World’s first tidal lagoon power plants could meet 10% of UK’s energy demand


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Plans for the world’s first man-made, energy-generating lagoon have been submitted for official approval today.

Cheltenham-based Tidal Lagoon Power Ltd (TLP) said it had taken a major step towards realising one of the UK’s most game-changing infrastructure projects.

After three years of feasibility work and impact assessments, TLP today submitted its application – which runs to 5000 pages – for a Development Consent Order (DCO) under the planning laws.

Swansea Bay Tidal Lagoon would be the largest tidal power plant in the world. As a project of national significance, the application, which has been developed through extensive consultation in Swansea Bay, will now be reviewed by the Planning Inspectorate before public examination, and then sign-off by Energy Secretary Ed Davey.

The project would see a 9.5 km long sea wall built to capture enough renewable energy from incoming and outgoing tides to power over 120,000 homes for 120 years. It aims to source at least 65% of the supply chain in the UK, kick-starting a new manufacturing industry and future export market.

Mark Shorrock, CEO of Tidal Lagoon Power, said that the submission of the application marks a turning point in the development of the UK’s tidal resource.

He said “Until now, tidal energy has been heavily promoted by governments and environmentalists as an intuitive source of clean and reliable energy for our island nation, but the business response has focused on relatively small-scale tidal stream devices.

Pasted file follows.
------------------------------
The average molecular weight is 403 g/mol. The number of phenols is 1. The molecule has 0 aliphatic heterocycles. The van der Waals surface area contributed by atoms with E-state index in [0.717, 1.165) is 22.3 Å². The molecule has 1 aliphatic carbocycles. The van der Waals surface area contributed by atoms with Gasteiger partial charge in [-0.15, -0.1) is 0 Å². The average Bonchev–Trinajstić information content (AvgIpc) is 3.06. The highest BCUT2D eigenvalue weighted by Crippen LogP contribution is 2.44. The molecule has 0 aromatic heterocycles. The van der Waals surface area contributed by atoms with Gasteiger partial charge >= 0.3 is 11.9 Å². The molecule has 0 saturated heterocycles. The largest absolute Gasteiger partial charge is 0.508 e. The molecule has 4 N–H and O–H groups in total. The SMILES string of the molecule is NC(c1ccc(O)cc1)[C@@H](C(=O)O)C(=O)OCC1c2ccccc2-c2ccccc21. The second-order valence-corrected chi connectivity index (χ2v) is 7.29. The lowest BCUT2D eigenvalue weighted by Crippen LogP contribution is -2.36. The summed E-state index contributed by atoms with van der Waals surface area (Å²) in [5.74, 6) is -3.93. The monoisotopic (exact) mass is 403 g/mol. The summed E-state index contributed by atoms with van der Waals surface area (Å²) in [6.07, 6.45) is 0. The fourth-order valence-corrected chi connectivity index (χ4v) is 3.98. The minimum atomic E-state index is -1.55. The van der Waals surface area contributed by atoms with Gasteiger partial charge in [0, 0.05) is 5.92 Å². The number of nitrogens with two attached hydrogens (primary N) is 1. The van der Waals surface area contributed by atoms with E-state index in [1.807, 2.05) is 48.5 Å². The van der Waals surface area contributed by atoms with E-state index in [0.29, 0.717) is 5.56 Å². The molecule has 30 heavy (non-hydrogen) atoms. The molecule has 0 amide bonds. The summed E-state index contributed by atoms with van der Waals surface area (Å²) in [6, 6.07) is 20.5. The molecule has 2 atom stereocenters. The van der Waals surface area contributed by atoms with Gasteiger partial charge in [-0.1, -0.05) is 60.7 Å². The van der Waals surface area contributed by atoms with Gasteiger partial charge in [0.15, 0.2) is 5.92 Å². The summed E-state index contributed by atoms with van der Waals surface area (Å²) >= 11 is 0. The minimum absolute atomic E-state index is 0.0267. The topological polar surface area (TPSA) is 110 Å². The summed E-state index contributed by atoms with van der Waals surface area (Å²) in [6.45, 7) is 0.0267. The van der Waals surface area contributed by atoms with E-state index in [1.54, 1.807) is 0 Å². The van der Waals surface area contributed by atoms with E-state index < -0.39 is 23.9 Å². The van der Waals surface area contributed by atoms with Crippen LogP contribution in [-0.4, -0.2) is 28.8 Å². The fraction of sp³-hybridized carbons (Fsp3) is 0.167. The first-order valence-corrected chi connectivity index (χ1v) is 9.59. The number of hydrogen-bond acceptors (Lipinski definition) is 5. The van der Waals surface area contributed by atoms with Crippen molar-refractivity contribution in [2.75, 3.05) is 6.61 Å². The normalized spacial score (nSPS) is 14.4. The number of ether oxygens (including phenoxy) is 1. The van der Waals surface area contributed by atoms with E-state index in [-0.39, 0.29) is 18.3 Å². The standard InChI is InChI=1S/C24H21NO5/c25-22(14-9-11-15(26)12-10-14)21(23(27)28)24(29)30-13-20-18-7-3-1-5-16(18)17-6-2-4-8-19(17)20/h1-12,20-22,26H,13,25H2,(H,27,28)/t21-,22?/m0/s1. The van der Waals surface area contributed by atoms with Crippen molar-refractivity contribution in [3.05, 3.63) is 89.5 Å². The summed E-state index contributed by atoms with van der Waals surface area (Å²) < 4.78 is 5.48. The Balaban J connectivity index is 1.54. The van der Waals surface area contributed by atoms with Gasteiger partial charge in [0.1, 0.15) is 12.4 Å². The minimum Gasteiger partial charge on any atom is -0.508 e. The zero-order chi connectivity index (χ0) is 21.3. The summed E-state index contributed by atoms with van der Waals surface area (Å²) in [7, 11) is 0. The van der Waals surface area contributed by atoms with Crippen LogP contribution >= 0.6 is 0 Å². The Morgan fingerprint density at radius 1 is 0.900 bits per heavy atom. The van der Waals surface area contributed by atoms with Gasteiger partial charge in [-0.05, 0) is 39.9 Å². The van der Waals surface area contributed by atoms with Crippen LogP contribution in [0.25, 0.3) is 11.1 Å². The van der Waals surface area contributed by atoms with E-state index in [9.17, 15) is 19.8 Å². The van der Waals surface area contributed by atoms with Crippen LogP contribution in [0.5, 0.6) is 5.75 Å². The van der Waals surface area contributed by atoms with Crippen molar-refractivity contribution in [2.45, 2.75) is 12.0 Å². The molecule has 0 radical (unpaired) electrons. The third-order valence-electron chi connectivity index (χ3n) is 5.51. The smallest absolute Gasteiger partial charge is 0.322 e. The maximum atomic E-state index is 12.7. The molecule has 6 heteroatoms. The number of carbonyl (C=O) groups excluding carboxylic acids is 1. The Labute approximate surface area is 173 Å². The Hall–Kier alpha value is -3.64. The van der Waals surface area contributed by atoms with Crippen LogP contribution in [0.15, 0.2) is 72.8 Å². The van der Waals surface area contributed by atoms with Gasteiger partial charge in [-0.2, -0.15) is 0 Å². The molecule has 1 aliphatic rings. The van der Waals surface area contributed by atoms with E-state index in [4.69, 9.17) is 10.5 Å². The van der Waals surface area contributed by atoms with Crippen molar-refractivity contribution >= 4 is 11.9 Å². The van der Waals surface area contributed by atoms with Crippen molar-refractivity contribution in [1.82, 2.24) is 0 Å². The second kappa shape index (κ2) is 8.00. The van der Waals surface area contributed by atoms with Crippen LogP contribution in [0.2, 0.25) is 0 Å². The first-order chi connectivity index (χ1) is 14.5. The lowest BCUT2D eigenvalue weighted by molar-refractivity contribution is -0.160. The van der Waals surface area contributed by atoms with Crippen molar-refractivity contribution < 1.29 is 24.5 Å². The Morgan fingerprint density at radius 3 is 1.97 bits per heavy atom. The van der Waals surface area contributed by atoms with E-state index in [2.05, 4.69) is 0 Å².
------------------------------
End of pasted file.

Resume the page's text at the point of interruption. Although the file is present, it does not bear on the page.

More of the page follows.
“The UK has the second highest tidal range in the world and today we are submitting an application for a development that will prove that this resource can be harnessed in a way that makes economic, environmental and social sense.

“Tidal lagoons offer renewable energy at nuclear scale and thus the investment of hundreds of millions of pounds in UK industries and coastal communities.

“Our intention is to supply 10% of the UK’s domestic electricity by building at least five full scale tidal lagoons in UK waters by 2023, before the UK sees any generation from new nuclear.

“Economies of scale bring immediate advantage. A second lagoon will require a lower level of support than offshore wind, for a renewable power supply that is both long-lived and certain. A third lagoon will be competitive with the support received by new nuclear, but comes without the decommissioning costs and safety concerns.

“Had we invested in tidal lagoons in the 1980s, by now, and into the next century, we would be
generating cheaper power than any other form of supply.”

The marine energy company has spent three years and many millions in developing its proof-of concept project, alongside a consortium of internationally-renowned industrial businesses including Atkins, Costain, GE, Alstom, Andritz and Voith. It has the commitment of Macquarie, the infrastructure giant, to lead the capital financing of the project itself.

The proposal for a tidal lagoon in Swansea Bay offers:

* The world’s first, man-made, energy-generating lagoon, with a 240MW nominal rated capacity averaging 14 hours of generation every day

* Clean, renewable, reliable and predictable power for over 120,000 homes (enough to power 70% of Swansea Bay’s annual domestic electricity use) for 120 years